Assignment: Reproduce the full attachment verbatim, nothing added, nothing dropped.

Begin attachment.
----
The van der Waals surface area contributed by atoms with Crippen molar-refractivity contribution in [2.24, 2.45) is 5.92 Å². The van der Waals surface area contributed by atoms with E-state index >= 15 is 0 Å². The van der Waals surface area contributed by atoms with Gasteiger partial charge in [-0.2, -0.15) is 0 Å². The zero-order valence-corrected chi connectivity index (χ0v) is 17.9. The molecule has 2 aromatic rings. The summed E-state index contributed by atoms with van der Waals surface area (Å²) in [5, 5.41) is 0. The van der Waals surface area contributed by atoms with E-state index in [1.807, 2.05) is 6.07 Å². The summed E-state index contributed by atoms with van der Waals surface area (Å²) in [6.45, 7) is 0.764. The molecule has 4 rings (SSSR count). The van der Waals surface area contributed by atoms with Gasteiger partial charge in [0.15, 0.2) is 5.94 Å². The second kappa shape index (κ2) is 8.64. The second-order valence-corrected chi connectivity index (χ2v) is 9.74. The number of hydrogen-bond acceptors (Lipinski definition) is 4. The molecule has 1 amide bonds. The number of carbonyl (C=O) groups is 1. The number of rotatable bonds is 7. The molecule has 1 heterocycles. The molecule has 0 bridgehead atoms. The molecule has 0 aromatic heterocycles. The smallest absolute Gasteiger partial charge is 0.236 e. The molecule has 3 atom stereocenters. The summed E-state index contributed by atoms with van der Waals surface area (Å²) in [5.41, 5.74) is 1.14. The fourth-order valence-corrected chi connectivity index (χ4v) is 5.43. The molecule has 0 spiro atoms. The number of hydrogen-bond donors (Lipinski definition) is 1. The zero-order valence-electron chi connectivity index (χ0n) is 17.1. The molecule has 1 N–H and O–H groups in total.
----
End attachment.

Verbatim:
The van der Waals surface area contributed by atoms with Crippen molar-refractivity contribution in [2.24, 2.45) is 5.92 Å². The van der Waals surface area contributed by atoms with E-state index >= 15 is 0 Å². The van der Waals surface area contributed by atoms with Gasteiger partial charge in [-0.2, -0.15) is 0 Å². The zero-order valence-corrected chi connectivity index (χ0v) is 17.9. The molecule has 2 aromatic rings. The summed E-state index contributed by atoms with van der Waals surface area (Å²) in [5, 5.41) is 0. The van der Waals surface area contributed by atoms with E-state index in [1.807, 2.05) is 6.07 Å². The summed E-state index contributed by atoms with van der Waals surface area (Å²) in [6.45, 7) is 0.764. The molecule has 4 rings (SSSR count). The van der Waals surface area contributed by atoms with Gasteiger partial charge in [0.15, 0.2) is 5.94 Å². The second kappa shape index (κ2) is 8.64. The second-order valence-corrected chi connectivity index (χ2v) is 9.74. The number of hydrogen-bond acceptors (Lipinski definition) is 4. The molecule has 1 amide bonds. The number of carbonyl (C=O) groups is 1. The number of rotatable bonds is 7. The molecule has 1 heterocycles. The molecule has 0 bridgehead atoms. The molecule has 0 aromatic heterocycles. The smallest absolute Gasteiger partial charge is 0.236 e. The molecule has 3 atom stereocenters. The summed E-state index contributed by atoms with van der Waals surface area (Å²) in [5.41, 5.74) is 1.14. The fourth-order valence-corrected chi connectivity index (χ4v) is 5.43. The molecule has 0 spiro atoms. The number of hydrogen-bond donors (Lipinski definition) is 1. The zero-order valence-electron chi connectivity index (χ0n) is 17.1. The molecule has 1 N–H and O–H groups in total.